Measures to reduce the amount of food thrown away by supermarkets are causing problems for food banks, who depend on leftovers for their supplies.
The Voedselbank estimates that the amount of food donated by stores has come down by 20% in the last year. Some products, such as meat, have disappeared from food parcels as a result of efficiencies in the supply chain.
“Especially now, at the end of the winter, we can see the flow of fresh produce has not got up to speed and our supplies are dwindling,” Paul van Berkel, a manager at the Voedselbank, told NOS.
“Even for products like bread, which we used to have an abundance of, are starting to become difficult to find.”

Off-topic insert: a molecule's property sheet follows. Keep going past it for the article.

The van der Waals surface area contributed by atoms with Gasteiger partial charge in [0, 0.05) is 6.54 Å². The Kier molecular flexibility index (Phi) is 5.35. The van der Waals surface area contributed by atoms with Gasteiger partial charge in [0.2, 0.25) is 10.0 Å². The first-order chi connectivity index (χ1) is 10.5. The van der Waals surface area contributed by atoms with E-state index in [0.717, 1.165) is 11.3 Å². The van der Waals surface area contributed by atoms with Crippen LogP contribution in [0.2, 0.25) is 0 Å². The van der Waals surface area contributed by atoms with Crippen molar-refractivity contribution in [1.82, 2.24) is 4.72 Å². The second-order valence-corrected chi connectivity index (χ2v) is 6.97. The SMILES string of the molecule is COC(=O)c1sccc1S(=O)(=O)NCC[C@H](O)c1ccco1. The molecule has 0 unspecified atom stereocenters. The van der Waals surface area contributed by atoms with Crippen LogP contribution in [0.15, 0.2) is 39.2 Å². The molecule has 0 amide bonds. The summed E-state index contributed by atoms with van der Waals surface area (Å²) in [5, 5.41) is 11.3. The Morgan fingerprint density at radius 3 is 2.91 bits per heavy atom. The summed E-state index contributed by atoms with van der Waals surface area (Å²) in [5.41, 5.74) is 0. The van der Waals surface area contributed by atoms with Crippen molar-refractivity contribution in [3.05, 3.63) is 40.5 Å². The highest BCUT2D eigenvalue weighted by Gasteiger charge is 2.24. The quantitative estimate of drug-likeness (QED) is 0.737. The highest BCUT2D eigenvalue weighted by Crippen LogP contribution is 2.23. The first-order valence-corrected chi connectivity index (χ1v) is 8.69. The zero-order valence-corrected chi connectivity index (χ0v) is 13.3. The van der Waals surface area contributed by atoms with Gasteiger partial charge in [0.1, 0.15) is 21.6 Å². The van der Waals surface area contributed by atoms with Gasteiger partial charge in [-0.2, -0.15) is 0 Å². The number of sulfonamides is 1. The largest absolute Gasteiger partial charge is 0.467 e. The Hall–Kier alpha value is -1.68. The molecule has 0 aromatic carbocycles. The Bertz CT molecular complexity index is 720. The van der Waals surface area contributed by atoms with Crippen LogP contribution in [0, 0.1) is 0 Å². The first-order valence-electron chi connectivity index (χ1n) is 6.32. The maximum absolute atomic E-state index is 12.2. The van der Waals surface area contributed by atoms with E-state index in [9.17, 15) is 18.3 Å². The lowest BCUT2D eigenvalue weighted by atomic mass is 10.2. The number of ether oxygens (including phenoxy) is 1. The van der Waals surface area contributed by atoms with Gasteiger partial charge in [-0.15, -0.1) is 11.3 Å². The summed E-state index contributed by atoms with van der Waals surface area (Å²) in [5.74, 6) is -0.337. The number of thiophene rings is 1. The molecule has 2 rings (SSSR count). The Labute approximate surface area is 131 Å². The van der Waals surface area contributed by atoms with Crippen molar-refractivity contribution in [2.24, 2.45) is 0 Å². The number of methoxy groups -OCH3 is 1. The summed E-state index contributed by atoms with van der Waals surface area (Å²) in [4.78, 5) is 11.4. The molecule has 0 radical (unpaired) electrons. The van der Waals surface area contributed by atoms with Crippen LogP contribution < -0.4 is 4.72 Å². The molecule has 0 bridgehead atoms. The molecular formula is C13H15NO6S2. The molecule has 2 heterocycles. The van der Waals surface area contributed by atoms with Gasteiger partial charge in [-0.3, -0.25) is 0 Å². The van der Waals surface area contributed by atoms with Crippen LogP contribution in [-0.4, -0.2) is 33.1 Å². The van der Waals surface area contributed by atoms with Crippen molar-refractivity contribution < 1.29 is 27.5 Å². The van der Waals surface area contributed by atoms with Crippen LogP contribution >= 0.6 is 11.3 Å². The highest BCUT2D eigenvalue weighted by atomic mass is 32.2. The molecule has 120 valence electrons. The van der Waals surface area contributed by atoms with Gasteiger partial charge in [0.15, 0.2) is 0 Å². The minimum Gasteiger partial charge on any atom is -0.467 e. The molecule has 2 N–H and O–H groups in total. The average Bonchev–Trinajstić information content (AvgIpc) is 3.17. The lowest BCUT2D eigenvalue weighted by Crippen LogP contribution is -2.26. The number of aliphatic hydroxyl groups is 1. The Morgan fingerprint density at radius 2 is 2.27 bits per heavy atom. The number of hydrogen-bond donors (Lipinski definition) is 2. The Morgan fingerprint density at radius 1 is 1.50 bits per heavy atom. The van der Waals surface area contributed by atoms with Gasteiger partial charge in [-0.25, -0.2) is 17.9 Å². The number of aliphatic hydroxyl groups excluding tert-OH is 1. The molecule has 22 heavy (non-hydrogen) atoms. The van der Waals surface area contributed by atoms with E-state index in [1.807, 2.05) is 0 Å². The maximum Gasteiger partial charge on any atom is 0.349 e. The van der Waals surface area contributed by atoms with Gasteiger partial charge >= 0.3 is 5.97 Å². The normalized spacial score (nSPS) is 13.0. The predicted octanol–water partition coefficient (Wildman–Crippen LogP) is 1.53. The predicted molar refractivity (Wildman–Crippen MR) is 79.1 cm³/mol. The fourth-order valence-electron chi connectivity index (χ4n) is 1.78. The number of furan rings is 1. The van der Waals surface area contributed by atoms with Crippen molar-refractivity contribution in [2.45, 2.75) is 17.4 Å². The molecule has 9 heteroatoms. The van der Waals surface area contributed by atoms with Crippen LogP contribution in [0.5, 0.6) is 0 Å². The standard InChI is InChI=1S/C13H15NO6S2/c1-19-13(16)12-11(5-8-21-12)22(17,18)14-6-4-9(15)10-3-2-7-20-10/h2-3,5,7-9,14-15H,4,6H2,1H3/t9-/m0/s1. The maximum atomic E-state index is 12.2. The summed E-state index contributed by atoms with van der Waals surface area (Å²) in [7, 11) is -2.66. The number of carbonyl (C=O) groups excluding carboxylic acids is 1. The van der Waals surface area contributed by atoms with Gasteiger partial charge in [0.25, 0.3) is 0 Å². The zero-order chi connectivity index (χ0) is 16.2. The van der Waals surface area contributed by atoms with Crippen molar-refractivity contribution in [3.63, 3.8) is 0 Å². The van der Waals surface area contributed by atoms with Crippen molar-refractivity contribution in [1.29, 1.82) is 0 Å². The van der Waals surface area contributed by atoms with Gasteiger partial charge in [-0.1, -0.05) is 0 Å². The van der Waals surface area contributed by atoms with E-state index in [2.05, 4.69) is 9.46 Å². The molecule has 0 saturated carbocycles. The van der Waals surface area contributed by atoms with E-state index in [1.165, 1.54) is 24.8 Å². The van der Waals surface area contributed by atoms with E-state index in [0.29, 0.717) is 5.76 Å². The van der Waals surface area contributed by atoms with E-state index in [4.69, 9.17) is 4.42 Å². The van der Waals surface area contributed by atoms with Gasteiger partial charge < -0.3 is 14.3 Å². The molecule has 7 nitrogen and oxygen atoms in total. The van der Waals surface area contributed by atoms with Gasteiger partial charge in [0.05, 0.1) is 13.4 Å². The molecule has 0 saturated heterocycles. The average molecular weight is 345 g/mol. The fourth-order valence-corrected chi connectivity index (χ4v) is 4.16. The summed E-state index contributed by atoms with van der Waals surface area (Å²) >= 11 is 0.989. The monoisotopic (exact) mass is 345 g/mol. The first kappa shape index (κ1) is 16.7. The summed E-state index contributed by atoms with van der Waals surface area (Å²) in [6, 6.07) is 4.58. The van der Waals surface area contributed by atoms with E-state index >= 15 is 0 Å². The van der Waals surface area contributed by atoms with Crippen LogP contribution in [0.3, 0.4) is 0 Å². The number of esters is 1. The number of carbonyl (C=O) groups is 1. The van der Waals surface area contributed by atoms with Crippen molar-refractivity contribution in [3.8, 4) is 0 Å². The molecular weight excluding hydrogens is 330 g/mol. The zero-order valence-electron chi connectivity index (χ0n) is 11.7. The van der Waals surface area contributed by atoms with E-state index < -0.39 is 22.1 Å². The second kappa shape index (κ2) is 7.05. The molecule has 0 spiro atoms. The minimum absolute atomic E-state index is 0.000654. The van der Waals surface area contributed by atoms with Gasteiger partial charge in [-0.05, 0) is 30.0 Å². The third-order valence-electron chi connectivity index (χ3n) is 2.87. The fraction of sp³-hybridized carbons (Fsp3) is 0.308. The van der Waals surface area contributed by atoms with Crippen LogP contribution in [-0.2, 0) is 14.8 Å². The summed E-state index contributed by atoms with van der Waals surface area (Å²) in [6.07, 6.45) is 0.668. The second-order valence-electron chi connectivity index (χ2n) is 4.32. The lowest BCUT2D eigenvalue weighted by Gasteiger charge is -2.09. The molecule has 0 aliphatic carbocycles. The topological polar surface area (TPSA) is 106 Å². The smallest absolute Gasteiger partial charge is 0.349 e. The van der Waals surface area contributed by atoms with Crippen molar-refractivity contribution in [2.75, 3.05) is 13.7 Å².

Wageningen University and Research published figures earlier this month showing supermarkets were on course to halve the amount of food they throw away between 2015 and 2030. In 2022 only 1.38% of food on the shelves ended up being discarded, while in 2021 the proportion was 1.6%.
Van Berkel called on supermarkets and food producers to donate more food to compensate for the lack of leftovers. Consumers can also donate food or give money to the charity.
The Voedselbank operates a network of 177 food banks in the Netherlands that help 105,000 people a week, including 35,000 children.
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